Hexham MP Guy Opperman recently visited High Studdon Farm at Sinderhope, to meet with farmers Nick Howard and Robert Phillipson, and RSPB representative Janet Fairclough to talk about the work they are doing to encourage birdlife on their farms whilst producing high quality food, and to talk about the future of agriculture policy. Nick and Robert are both traditional hill farmers, in Higher Level Environmental Stewardship schemes, and both are passionate about the wildlife on their farms, particularly lapwings and curlews. Both are also members of the Northern Hill Farming Panel - a farmer-led group which aims to promote high nature value farming in the uplands of Northern England.
The RSPB works closely with Nick and Robert - and many farmers like them - helping them to give nature a home on the land that they manage and to access the support they need to look after the environment. Guy spent time talking about how the Agriculture Bill can support farmers like Nick and Robert to produce food and care for the environment.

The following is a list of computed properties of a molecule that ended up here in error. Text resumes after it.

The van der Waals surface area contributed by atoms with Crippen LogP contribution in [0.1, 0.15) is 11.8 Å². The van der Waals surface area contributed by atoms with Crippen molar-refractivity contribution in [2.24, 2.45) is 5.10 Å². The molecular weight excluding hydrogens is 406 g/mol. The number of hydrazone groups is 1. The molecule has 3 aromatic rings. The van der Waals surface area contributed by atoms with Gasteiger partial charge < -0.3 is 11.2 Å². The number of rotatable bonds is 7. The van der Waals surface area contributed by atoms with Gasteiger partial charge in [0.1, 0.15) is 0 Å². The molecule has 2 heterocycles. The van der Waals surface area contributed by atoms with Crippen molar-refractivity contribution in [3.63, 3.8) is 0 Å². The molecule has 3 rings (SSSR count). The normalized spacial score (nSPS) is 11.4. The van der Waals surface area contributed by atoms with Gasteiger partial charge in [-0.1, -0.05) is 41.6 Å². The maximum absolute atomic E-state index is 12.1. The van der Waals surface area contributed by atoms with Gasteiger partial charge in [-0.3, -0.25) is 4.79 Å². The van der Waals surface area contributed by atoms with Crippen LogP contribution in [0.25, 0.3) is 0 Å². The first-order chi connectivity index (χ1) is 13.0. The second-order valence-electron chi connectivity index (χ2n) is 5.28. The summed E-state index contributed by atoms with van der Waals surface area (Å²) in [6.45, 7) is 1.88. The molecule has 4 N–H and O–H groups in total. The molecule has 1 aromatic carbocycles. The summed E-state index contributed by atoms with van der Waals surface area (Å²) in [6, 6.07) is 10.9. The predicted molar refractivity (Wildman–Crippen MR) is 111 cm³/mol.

Guy said: “I was delighted to be invited to visit High Studdon Farm and to see first-hand the results of the excellent co-operation between upland farmers and the RSPB in the Allen Valleys. Relationships like this between farmers and environmental organisations prove the point that food production and conservation can go hand in hand in the upland areas of Northumberland”.
Janet Fairclough said: “This Bill was the biggest test to date of the Government’s willingness to meet its environmental rhetoric with clear and determined action and it appears to have delivered on its promises."
Robert Phillipson said: “The Agriculture Bill is important in safeguarding the future of farming by paying farmers for the benefits they provide to the general public resulting from their farming practices. This is particularly important for hill farming which relies heavily on public financial support to continue to keep their businesses viable. Without the hill farmer’s management of this land, creating & safeguarding the habitat vital to endangered species such as lapwing & curlew together with the protection of wild flower meadows in the uplands their future would be even more threatened”.